I received this book for free from the publisher in exchange for an honest review. This does not affect my opinion of the book or the content of my review.An Assassin's Guide to Love and Treason by Virginia Boecker
Published by Little, Brown Books for Young Readers on October 23, 2018
Genres: Young Adult, historical fiction
Source: the publisher
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When Lady Katherine's father is killed for being an illegally practicing Catholic, she discovers treason wasn't the only secret he's been hiding: he was also involved in a murder plot against the reigning Queen Elizabeth I. With nothing left to lose, Katherine disguises herself as a boy and travels to London to fulfill her father's mission, and to take it one step further--kill the queen herself.
Katherine's opportunity comes in the form of William Shakespeare's newest play, which is to be performed in front of Her Majesty. But what she doesn't know is that the play is not just a play--it's a plot to root out insurrectionists and destroy the rebellion once and for all.
The mastermind behind this ruse is Toby Ellis, a young spy for the queen with secrets of his own. When Toby and Katherine are cast opposite each other as the play's leads, they find themselves inexplicably drawn to one another. But the closer they grow, the more precarious their positions become. And soon they learn that star-crossed love, mistaken identity, and betrayal are far more dangerous off the stage than on.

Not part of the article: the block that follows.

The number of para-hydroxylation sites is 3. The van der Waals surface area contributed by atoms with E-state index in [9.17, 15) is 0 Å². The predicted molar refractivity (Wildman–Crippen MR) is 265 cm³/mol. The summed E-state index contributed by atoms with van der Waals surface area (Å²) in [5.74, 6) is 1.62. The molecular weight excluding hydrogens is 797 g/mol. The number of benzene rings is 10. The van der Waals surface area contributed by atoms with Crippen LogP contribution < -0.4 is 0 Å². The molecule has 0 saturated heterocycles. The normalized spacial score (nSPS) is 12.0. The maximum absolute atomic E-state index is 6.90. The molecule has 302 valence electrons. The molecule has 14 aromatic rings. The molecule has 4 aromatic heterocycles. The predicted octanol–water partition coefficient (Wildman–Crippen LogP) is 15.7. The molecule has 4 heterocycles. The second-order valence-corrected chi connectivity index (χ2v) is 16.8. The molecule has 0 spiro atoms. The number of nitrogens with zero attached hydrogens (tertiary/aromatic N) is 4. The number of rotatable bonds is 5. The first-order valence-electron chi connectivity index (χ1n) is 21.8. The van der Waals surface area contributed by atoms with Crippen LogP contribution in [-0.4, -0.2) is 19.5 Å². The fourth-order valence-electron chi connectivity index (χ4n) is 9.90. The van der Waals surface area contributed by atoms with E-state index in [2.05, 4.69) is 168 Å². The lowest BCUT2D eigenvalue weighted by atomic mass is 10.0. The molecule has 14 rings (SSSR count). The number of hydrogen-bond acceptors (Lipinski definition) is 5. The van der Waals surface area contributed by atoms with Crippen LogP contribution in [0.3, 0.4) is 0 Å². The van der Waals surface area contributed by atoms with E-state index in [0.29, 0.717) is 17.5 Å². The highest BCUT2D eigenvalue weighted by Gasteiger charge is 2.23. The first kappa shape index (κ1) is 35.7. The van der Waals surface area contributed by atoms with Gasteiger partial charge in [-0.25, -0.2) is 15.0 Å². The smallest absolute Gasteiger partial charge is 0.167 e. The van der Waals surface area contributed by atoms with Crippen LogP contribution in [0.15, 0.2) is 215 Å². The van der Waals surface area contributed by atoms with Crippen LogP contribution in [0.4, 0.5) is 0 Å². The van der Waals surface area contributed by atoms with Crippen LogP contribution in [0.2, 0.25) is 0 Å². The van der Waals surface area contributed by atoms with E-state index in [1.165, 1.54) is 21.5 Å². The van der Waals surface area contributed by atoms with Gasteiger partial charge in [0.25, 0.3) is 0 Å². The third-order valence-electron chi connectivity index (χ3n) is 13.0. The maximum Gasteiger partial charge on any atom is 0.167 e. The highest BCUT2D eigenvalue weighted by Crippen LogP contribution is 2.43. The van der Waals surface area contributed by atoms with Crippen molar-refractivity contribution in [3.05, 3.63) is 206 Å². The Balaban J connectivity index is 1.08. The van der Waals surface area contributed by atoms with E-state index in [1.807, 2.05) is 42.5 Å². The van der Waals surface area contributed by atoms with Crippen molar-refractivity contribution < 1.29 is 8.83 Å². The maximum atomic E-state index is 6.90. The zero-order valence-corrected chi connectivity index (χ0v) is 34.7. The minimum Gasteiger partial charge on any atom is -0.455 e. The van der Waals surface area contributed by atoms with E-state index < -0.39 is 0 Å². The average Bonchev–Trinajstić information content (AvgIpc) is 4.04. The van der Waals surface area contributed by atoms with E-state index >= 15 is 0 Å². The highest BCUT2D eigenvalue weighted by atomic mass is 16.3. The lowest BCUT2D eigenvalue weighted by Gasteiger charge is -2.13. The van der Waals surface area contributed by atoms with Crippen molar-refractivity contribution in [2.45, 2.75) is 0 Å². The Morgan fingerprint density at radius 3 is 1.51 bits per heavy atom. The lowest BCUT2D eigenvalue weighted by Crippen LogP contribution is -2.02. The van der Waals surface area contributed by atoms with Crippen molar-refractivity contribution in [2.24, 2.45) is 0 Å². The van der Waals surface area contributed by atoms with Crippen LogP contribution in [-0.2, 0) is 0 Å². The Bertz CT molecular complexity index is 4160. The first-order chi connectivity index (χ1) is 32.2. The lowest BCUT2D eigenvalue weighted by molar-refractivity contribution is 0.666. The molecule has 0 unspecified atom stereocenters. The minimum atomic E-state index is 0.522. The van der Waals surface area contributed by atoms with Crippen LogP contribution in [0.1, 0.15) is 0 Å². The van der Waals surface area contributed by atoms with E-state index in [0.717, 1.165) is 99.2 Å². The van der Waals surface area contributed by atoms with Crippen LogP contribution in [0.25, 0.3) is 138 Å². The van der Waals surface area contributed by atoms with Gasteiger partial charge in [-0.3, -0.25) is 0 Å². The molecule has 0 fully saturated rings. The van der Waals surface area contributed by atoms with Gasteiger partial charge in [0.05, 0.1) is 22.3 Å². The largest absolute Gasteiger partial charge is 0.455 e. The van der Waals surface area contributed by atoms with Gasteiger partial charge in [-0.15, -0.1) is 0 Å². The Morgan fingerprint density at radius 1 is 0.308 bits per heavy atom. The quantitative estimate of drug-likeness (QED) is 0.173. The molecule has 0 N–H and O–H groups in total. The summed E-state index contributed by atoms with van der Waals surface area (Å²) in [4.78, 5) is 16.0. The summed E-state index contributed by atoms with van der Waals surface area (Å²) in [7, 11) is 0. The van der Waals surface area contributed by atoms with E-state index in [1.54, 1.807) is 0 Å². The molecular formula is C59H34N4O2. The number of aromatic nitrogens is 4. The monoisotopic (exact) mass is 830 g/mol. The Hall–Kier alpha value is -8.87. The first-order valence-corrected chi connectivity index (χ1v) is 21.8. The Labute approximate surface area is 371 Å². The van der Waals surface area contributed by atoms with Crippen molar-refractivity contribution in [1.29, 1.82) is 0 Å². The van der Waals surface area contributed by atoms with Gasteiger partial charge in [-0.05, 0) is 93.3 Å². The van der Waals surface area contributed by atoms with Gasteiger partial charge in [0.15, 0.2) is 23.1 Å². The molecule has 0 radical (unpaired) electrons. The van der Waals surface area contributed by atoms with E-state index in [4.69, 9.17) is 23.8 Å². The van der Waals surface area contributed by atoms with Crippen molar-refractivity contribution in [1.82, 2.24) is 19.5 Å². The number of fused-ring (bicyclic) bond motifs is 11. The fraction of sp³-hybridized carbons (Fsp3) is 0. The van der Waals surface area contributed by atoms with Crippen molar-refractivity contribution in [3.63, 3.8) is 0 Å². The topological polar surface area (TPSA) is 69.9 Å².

I’m not always a fan of historical fiction, except when it is in the times of Queen Elizabeth and all the crazy Tudors. So, when I read about this book where someone wants to kill the Queen and does so by way of Shakespeare’s play, I’m definitely intrigued. And the book did not let me down. In fact, it was SO much more than I could have asked for.
Ugh, this book was so fun! It focused on the two main characters, Lady Katherine and Toby Ellis. And neither of them really know one another, because Toby is a spy and Katherine is posing as Kit, a boy, and actor in the play with a plot to avenge her father’s death and murder the queen. Not complicated at all. This book and the Shakespeare play it is telling the story about, is Twelfth Night, which was kind of a fun spin. Ya know, since Kit is Katherine and a girl dressing as a boy falling in love with the boy who thinks she’s a boy who also is trying to find the person trying to murder the Queen which is also her. Like I said, not complicated at all.
The pacing is fast and you never get bored once you really get into the story. I practically read the book in two or three sittings, and that’s just because I’m a mom and I can never do anything in one sitting. ALSO, it is a standalone, which I have come to appreciate more and more as time goes by. Series are great, but wrapping things up in one book and not having something long and drawn out certainly can be nice. This book was perfect for that, so I’m glad to have jumped in the world and jumped right back out, on my way to something else.
I recommend this to those who loved Lady Jane, historical fiction, or murder plots (and really, who doesn’t?). It’s cheeky good fun.
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